“No, sir,” said Mary, in a firm voice, “I cannot do that.”
“Not do it? I tell you, you must,” said the old man, his voice beginning to shake under the shock of this resistance.”
“I cannot touch your iron chest or your will. I must refuse to do anything that might lay me open to suspicion.”
“I tell you, I’m in my right mind. Shan’t I do as I like at the last? I made two wills on purpose. Take the key, I say.”
“No sir, I will not,” said Mary, more resolutely still. Her repulsion was getting stronger.
“I tell you, there’s no time to lose.”
“I cannot help that, sir. I will not let the close of your life soil the beginning of mine. I will not touch your iron chest or your will.” She moved to a little distance from the bedside. (MIDDLEMARCH - George Elliot)

Mary Barlow managed to keep her life unsoiled by old Peter Featherstone’s filth. She received no money, but I doubt she would have traded the money – and heavy conscious – for the life she went on to create. I wish I were always so wise. Some things seem minor, but they may become big regrets.

Ruth, unlike Mary, only managed to escape halfway. She didn’t give Fleming what he wanted. But she feels wretched for having passed him on to someone else.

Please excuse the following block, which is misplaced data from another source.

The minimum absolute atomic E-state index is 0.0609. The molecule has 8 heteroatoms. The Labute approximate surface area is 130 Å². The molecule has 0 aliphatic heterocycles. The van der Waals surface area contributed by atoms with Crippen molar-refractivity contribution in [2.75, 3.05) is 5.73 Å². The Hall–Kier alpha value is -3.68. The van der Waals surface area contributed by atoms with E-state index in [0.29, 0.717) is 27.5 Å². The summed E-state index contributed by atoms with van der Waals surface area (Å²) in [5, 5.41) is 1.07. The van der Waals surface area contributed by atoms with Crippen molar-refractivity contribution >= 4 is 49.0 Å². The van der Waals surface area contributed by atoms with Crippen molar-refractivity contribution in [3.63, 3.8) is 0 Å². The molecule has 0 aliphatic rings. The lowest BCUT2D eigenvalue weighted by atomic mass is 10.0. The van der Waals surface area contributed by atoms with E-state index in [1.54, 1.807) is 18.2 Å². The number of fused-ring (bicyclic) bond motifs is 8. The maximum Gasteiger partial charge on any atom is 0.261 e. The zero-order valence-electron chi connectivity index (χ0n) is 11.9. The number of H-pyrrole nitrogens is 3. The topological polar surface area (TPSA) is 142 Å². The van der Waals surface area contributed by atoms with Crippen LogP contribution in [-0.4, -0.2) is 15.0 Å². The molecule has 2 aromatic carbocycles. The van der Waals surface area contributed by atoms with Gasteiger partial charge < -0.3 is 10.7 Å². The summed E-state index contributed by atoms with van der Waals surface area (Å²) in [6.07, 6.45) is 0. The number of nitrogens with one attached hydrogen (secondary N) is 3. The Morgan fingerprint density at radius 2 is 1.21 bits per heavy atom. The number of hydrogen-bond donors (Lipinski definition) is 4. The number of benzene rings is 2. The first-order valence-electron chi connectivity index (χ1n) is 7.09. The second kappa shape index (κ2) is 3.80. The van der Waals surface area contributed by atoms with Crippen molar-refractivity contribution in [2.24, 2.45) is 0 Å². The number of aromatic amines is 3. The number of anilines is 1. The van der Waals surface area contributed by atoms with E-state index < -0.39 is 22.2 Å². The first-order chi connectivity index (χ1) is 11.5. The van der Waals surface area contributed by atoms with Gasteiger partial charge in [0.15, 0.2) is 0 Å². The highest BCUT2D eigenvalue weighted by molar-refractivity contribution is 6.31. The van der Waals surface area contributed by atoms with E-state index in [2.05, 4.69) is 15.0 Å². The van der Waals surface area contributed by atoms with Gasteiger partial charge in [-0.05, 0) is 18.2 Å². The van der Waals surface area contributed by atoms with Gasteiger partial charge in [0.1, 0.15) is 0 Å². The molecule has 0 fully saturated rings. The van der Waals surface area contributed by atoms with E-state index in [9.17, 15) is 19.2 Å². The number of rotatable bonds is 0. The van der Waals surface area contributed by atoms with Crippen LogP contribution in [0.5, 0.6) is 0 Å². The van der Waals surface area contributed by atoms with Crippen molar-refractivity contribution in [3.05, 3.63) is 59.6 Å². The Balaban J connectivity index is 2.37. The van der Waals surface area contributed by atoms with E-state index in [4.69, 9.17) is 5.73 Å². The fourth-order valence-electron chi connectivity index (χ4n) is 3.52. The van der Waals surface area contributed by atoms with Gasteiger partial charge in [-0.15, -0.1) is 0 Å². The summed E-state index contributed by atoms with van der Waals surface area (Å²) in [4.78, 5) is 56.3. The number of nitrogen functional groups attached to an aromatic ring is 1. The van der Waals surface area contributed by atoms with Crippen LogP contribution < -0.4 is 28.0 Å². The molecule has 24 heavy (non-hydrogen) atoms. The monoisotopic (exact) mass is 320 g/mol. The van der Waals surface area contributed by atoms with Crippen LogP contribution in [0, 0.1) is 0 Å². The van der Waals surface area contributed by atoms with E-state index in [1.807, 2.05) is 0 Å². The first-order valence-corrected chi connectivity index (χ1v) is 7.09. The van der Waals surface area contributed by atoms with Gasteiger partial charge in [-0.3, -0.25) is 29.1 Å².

I don’t think she would feel half so bad if she weren’t, at her core, a highly sensitive, caring, perceptive, and kind person. She suffered and hurt because she is a deeper thinker than most.

Last week’s post was about Ruth… this one is the scene where she reveals what she believes is the root of her bitterness.

“Who hurt you once so far beyond repair,” said Gamache, quoting her most famous poem.
“So far beyond repair,” Ruth repeated. She looked at Gamache and almost smiled. “I was nice once, you know. And kind. Perhaps not the most kind, or the nicest, but it was there.”
“And it still is, madame,” said Armand, stroking Rosa. “At your core.” 
Her core.

Ruth’s core is nice, and kind, and humorous, and sensitive, and perceptive, and full of grace and love and hope and the kind of intelligence that is rare. She is creative and brilliant and giving and understanding. She is forgiving. But not of herself.